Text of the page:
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Why You Must Monitor Your Zinc Intake

The health benefits of zinc are often discussed including its ability to boost the immune system and promote healthy brain functioning. 

However, is there a such thing as having too much zinc? What are the side effects of zinc poisoning?

Is zinc essential? 

Zinc is an important part of a healthy, balanced diet. It is considered an essential trace mineral, meaning you do not need much of it in your system, but you must maintain a healthy level of zinc in order to stay healthy. 

Zinc plays a vital role in metabolizing our nutrients as well as producing DNA and proteins for cell health. It also promotes healthy brain function, such as by helping us to learn and remember new concepts and to fight depression, stress, and mood swings. 

It also aids in maintaining healthy skin and healing our wounds when we are injured or ill, and it treats certain other health conditions, including the common cold.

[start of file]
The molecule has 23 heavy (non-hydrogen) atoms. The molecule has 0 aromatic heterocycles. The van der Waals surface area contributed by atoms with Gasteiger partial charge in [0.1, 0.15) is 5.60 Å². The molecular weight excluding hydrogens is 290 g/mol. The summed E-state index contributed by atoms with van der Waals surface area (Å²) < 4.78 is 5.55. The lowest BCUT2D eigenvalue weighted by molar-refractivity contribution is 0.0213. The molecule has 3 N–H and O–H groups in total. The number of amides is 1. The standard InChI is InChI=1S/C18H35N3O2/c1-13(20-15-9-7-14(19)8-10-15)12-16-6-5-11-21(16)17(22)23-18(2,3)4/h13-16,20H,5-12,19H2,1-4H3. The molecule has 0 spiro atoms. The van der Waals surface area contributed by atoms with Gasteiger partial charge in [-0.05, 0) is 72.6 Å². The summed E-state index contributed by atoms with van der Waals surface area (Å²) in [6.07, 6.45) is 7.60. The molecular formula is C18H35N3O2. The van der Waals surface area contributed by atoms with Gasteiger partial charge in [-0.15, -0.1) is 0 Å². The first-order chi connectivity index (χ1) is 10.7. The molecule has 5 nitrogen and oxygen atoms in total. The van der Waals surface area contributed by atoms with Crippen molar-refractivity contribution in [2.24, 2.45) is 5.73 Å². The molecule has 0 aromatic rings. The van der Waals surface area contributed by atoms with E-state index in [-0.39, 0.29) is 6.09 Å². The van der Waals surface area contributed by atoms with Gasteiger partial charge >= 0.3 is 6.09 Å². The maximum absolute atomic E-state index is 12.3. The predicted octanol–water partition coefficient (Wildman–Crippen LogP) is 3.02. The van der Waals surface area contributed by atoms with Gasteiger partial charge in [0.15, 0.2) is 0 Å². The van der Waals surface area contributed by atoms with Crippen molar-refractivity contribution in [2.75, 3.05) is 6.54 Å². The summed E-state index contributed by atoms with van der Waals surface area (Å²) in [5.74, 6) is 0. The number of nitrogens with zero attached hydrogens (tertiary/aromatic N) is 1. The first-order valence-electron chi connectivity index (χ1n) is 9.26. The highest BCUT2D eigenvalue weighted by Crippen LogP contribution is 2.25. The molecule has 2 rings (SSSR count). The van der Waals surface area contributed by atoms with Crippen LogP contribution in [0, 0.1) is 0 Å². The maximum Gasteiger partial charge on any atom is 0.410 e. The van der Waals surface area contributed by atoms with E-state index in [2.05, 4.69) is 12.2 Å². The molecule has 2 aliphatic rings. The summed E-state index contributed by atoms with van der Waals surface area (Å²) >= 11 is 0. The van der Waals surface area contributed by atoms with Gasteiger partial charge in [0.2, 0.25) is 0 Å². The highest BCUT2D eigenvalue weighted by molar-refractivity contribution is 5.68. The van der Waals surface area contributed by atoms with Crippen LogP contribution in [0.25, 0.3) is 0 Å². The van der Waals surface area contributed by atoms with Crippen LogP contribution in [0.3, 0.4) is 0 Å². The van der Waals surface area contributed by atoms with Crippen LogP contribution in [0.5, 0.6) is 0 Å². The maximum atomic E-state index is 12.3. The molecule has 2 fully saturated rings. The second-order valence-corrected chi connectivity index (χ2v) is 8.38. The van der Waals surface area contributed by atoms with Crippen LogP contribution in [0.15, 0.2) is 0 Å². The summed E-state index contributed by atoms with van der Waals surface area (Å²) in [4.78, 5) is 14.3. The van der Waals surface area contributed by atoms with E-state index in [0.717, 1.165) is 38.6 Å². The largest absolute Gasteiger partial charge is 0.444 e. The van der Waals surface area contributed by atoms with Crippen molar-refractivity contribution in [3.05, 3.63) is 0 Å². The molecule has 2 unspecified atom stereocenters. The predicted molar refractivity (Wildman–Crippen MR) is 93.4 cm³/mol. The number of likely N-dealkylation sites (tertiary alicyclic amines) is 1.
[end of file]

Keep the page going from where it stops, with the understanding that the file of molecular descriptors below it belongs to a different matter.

Both men and women can even increase sex drive and treat erectile dysfunction with improved blood flow and a greater ability to produce testosterone. 

However, zinc is best known for its ability to help regulate our immune system. It has antioxidants that fight inflammation, back pain, and heart problems. This helps us to stay stronger and healthier when we are faced with infection and other pathogens. 

In fact, zinc deficiencies can also cause a wide variety of other health issues, such as hair loss, a strange, metallic taste in your mouth, loss of your sense of smell, and weight loss. 

Additionally, zinc is used to treat a wide variety of serious health issues, including Type 2 diabetes, kidney and liver disease, eating disorders, skin problems, alcoholism, and trauma.

Zinc has so many health benefits that many people have decided to take zinc supplements to maximize the benefits. However, is this wise? Since we can get zinc from a healthy diet, do we even need supplements? How much is too much?